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Your Rights at Work

Oregon laws protect workers and ensure that you are paid for the work you do.

You get breaks and meal periods to rest during your shift, and sick time to care for yourself and your loved ones when you need it. If you have a child or someone in your family needs longer-term care, you can rest assured your job will be waiting for you when you return.

You’re protected from harassment and discrimination on the job (and in our state) — you can’t be treated differently because of your race, gender, disability, age, and other protected characteristics.

If your employer is breaking the law, we are here to help you take action. You can learn more about filing a complaint here, in the sections below, or contact us: 971-673-0761 or help@boli.state.or.us.

​​​

You must get paid at least Oregon’s hourly minimum wage.

The minimum wage you should get depends on which county you work in, but no matter what you should make at least $11.50 per hour (some areas are higher).​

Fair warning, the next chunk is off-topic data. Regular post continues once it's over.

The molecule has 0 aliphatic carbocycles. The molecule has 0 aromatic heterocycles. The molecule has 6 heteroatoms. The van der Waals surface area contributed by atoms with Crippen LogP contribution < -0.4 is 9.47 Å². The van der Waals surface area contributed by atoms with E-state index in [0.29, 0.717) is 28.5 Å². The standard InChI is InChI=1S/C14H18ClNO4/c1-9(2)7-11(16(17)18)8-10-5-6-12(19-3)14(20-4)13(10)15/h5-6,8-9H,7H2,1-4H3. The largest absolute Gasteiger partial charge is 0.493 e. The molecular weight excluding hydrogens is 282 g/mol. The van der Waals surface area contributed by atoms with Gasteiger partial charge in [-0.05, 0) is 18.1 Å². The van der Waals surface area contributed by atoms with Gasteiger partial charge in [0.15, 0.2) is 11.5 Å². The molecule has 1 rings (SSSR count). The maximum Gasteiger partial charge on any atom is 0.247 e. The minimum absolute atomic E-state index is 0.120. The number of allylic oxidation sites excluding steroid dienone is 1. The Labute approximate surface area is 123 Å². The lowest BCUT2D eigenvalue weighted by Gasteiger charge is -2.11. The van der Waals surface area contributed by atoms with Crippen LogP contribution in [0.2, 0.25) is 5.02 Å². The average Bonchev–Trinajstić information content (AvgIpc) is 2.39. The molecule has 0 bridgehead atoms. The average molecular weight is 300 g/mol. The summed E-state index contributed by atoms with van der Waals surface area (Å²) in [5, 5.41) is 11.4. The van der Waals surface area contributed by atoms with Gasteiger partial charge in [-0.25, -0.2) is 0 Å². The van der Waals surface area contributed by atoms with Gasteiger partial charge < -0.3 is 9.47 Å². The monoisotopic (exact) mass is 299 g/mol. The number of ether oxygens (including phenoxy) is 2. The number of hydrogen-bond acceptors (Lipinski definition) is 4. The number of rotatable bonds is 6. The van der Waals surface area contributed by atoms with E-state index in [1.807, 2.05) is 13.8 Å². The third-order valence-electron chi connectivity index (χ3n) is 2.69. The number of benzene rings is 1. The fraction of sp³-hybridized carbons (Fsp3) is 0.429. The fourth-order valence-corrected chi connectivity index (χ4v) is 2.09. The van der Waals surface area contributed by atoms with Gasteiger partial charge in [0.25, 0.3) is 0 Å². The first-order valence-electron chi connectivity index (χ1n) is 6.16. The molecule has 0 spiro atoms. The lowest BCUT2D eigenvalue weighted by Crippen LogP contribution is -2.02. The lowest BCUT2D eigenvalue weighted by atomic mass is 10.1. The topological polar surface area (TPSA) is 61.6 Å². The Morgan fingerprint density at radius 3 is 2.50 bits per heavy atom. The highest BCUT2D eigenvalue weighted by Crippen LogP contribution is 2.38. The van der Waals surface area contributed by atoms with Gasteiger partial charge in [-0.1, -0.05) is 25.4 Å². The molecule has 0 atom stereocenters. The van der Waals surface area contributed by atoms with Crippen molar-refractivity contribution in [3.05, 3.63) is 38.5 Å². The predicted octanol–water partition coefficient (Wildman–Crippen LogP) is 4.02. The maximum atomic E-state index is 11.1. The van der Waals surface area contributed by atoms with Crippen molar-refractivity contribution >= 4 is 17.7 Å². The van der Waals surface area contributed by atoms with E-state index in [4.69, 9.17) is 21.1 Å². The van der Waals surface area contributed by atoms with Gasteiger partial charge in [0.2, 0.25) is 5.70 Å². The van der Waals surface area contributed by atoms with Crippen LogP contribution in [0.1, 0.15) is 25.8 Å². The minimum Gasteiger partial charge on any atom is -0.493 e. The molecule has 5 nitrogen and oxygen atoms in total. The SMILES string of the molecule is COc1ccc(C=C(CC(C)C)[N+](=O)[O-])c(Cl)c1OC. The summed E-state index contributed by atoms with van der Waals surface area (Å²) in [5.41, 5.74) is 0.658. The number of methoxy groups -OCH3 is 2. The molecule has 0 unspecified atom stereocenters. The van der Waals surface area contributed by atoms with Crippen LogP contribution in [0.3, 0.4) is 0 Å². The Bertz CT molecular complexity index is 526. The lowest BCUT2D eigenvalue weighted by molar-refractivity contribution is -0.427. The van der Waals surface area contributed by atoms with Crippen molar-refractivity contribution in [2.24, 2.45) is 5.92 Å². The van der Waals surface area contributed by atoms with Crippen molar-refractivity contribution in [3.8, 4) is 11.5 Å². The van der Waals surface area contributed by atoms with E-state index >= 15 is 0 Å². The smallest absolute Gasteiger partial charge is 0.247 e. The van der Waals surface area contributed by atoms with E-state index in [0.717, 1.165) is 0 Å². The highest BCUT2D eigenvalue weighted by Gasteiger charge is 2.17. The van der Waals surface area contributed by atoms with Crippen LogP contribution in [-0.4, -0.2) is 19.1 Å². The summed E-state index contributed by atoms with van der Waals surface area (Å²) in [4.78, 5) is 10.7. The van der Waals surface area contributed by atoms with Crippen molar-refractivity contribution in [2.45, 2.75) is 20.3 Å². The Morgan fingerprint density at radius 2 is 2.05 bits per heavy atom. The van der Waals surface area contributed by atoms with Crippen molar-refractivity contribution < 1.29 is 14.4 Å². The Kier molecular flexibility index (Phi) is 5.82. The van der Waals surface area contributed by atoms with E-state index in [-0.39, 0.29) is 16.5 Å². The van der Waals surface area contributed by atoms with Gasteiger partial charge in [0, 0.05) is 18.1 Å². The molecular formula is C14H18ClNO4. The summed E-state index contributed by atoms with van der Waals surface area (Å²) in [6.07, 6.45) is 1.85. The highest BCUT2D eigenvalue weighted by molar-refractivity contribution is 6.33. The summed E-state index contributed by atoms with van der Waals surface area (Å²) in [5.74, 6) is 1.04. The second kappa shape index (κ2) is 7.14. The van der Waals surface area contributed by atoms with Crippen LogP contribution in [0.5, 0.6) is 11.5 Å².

The minimum wage goes up every year. The next increase is on July 1, 2020.

Learn more​.​

​For each 8-hour work shift you get these breaks free from work responsibilities:

  • Two 10+ minute paid rest breaks
  • One 30+ minute unpaid meal break

You also get reasonable breaks as needed to express milk (and a private space to pump that is not a bathroom) until your child reaches 18 months of age.\

Your employer can offer more breaks if they want to.

If your shift is longer or shorter than 8 hours, please refer to this chart.

Required breaks and meals per work shift length
Shift length
Rest breaks
Meal breaks
2 hrs or less
​0
0​
​2 hrs 1 min - 5 hrs 59 min1​0​
6 hrs
1​1​
​6 hrs 1 min - 10 hrs​​
2
1​
10 hrs 1 min - 13 hrs 59 min
3​1​
14 hrs
​3
2​
14 hrs 1 min - 18 hrs
4​2​
​18 hrs 1 min - 21 hrs 59 min​​
5
2​
​22 hrs
5​3​
22 hrs 1 min - 24 hrs
​6
3​​​

Learn more​.

​If you work more than 40 hours in one week, you must receive overtime pay of 1.5 times your regula​r pay rate. There are some exceptions but they are uncommon.

Learn more.

  • ​Employers are​ required to pay you on a regular payday schedule.
  • Paydays may not be more than 35 days apart.
  • Employers may not withhold or delay your paychecks as a form of discipline or in exchange for the return of employer-owned items held by the employee.
​There are strict requirements that apply to the payment of final wages when you are fired, laid off, or quit.

Deductions​ from paychecks are allowed if legally required (such as taxes) or if you voluntarily agree in writing and the deduction is for your benefit. Your paycheck must show the amount and purpose of each deduction.

Every worker must get equal pay for equal work regardless of your gender, race, age, or other protected characteristics.